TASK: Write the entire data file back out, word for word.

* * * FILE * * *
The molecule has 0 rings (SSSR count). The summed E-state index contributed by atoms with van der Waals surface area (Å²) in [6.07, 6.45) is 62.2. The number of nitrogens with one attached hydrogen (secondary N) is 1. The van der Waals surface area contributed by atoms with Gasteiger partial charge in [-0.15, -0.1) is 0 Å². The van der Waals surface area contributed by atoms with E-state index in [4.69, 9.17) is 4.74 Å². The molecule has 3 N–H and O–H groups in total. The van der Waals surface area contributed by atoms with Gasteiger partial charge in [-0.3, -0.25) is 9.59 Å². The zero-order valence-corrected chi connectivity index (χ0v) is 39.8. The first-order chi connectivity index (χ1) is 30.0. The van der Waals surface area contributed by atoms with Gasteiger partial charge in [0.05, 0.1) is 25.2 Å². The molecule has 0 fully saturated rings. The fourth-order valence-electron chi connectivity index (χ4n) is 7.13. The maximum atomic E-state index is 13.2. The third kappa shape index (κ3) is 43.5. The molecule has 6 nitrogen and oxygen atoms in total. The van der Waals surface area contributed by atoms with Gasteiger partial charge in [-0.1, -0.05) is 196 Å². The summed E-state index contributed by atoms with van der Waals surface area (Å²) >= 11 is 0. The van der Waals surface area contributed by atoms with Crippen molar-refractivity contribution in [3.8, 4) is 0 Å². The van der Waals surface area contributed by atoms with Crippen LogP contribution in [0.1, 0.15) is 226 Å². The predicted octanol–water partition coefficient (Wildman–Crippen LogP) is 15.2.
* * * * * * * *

The molecule has 0 rings (SSSR count). The summed E-state index contributed by atoms with van der Waals surface area (Å²) in [6.07, 6.45) is 62.2. The number of nitrogens with one attached hydrogen (secondary N) is 1. The van der Waals surface area contributed by atoms with Gasteiger partial charge in [-0.15, -0.1) is 0 Å². The van der Waals surface area contributed by atoms with E-state index in [4.69, 9.17) is 4.74 Å². The molecule has 3 N–H and O–H groups in total. The van der Waals surface area contributed by atoms with Gasteiger partial charge in [-0.3, -0.25) is 9.59 Å². The zero-order valence-corrected chi connectivity index (χ0v) is 39.8. The first-order chi connectivity index (χ1) is 30.0. The van der Waals surface area contributed by atoms with Gasteiger partial charge in [0.05, 0.1) is 25.2 Å². The molecule has 0 fully saturated rings. The fourth-order valence-electron chi connectivity index (χ4n) is 7.13. The maximum atomic E-state index is 13.2. The third kappa shape index (κ3) is 43.5. The molecule has 6 nitrogen and oxygen atoms in total. The van der Waals surface area contributed by atoms with Gasteiger partial charge in [-0.1, -0.05) is 196 Å². The summed E-state index contributed by atoms with van der Waals surface area (Å²) >= 11 is 0. The van der Waals surface area contributed by atoms with Crippen molar-refractivity contribution in [3.8, 4) is 0 Å². The van der Waals surface area contributed by atoms with Crippen LogP contribution in [0.1, 0.15) is 226 Å². The predicted octanol–water partition coefficient (Wildman–Crippen LogP) is 15.2.